Back to Tumor Biology 101: Detecting Genomic Targets and Mutation Patterns
The rapid rate of breakthroughs in immuno-oncology (IO) have created new—and nonintuitive—diagnostic paradigms and testing protocols for cancer. This has led to considerable confusion in the broader pathology and laboratory medicine community about the basic science of IO, as well as a lack of skill in testing and diagnostics associated with IO and immunotherapeutics. ASCP is dedicated to helping pathologists and laboratory professionals develop their core scientific knowledge as well as the testing and diagnostic skill sets associated with IO and immuno-therapeutics to keep up with these scientific advances.
Recent scientific advances in immuno-oncology have created a need for pathologists and laboratory professionals to better understand the ways tumors can undergo mutational change. This program will provide you with an understanding of the basics of genomics, MSI, genomic instability, tumor mutational burden, homologous repair defects, and more, along with the interplay and indication. You will also learn genome integrity is maintained, what happens that will cause abnormality, how mutational burden is measured, recombination defects, and more. You’ll walk away with an understanding of how next generation sequencing (NGS) can detect different types of genomic targets in tumor specimens, how to recognize patterns of tumor mutations for monitoring clonal evolution and treatment response, and how to recognize mutational patterns associated with tumor mutational burden (TMB), microsatellite instability (MSI), and homologous repair deficiency.
Upon completion of this module, learners should be able to:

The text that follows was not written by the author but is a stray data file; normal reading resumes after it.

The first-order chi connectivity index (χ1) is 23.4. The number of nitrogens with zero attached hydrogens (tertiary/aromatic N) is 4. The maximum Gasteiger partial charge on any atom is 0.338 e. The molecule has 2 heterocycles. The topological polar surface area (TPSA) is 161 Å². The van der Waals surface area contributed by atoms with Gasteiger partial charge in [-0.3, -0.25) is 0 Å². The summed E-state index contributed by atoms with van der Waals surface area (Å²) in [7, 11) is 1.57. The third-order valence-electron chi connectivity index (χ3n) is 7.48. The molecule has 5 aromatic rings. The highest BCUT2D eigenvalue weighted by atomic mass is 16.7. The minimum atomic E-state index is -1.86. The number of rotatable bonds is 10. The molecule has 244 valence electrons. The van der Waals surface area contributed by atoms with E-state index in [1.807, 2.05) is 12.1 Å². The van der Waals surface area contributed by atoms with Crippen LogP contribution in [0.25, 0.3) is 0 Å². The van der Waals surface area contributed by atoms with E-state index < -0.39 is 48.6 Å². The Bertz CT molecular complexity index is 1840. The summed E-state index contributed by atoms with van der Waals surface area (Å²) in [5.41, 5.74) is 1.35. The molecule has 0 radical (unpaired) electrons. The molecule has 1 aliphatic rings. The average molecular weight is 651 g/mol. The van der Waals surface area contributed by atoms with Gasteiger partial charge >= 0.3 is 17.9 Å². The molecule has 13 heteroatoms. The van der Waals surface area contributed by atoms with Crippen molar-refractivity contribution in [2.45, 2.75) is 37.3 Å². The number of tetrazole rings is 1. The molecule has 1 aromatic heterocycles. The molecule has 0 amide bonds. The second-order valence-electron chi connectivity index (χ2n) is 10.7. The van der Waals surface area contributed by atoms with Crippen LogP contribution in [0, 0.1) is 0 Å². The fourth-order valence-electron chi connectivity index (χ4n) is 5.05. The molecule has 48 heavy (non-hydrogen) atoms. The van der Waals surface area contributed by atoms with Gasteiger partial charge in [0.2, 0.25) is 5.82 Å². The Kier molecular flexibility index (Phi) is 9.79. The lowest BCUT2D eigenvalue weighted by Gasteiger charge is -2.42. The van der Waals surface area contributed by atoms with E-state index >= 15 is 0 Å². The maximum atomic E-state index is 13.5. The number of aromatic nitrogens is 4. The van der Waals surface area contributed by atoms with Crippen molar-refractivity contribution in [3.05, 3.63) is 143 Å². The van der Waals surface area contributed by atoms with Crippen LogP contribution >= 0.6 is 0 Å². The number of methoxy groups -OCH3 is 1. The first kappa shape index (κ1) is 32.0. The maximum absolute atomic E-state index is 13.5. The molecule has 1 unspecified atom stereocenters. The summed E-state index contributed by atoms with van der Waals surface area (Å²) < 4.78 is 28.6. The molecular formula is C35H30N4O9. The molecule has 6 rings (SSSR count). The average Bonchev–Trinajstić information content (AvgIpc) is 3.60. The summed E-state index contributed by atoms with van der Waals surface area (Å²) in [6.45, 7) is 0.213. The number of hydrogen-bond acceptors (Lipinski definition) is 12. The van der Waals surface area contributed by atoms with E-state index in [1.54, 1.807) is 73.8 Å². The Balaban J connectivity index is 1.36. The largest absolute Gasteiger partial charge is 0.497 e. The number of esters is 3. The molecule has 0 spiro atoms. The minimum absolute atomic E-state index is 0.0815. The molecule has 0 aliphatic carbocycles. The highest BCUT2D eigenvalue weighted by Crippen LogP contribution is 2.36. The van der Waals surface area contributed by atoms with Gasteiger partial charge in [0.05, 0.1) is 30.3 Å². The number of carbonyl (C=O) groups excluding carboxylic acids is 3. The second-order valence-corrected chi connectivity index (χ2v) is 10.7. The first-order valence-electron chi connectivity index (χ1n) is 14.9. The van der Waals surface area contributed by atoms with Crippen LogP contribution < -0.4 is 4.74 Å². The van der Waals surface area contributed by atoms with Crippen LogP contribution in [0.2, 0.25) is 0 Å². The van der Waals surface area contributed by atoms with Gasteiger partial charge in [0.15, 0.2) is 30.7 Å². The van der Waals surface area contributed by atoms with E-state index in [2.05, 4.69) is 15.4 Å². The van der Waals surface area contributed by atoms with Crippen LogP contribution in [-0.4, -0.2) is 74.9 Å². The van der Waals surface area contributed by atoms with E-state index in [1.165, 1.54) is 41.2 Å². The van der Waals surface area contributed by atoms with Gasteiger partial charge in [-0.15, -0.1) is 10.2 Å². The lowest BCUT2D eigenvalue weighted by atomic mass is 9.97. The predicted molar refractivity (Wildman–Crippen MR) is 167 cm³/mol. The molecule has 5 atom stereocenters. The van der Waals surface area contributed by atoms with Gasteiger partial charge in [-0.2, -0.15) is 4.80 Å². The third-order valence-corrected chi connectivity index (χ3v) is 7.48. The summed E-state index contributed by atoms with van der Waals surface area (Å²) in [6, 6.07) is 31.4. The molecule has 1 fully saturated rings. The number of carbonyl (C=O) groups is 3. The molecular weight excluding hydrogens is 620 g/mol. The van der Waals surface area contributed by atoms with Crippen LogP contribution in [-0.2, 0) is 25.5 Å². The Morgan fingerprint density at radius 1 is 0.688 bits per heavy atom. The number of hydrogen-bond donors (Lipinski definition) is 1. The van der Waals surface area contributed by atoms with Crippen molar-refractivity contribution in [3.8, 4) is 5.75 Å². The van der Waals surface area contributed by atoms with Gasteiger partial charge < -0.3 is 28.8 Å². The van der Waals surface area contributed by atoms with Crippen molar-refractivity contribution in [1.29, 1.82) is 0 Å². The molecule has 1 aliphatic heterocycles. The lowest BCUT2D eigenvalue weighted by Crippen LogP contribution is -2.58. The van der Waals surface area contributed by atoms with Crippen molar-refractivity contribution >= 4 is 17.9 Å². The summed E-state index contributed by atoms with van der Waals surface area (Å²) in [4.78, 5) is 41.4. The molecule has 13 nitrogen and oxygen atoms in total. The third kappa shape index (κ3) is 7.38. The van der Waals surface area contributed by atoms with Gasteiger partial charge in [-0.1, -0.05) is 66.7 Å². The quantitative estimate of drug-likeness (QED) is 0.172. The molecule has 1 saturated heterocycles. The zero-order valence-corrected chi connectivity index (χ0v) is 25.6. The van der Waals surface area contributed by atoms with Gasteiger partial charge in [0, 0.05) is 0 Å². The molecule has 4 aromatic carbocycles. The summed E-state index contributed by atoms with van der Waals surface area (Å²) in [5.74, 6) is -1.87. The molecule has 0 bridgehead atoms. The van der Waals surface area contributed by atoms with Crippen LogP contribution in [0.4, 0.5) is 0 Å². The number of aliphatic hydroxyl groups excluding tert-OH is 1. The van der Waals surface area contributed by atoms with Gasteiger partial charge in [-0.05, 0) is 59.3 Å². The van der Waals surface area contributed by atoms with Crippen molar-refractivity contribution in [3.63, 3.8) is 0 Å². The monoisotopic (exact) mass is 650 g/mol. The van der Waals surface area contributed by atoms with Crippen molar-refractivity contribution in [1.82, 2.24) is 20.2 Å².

- Describe how NGS can detect different types of genomic targets in tumor specimens
- Recognize the patterns of tumor mutations for monitoring clonal evolution and treatment response
- Recognize mutational patterns associated with tumor mutational burden, microsatellite instability, and homologous repair deficiency
Jennifer Morrissette, PhD
Clinical Director, Center for Personalized Diagnostics
Scientific Director, Cytogenetics
University of Pennsylvania
The American Society for Clinical Pathology is accredited by the Accreditation Council for Continuing Medical Education (ACCME) to provide continuing medical education for physicians.
Credit Designation Statement
The ASCP designates this enduring material for a maximum of 1.0 AMA PRA Category 1 Credit(s)™. Physicians should claim only credit commensurate with the extent of their participation in the activity.
These activities also meet CC Part II Lifelong Learning and Self-Assessment Module (SAMs CME) requirements.
ASCP designates these live activities for a maximum of 1.0 CMLE credit. These activities meet CMP and state re-licensure requirements for laboratory personnel.
For questions regarding CME credit, please contact ASCP Customer Service at 1-800-267-2727, during normal business hours: Monday through Friday, 8 a.m. to 6 p.m. Eastern Time
Method of Participation
To complete the activity and receive credit, the participant must complete the online course. CME certificates will be provided on-line.
Funded by an independent educational grant from Pfizer/Merck KGaA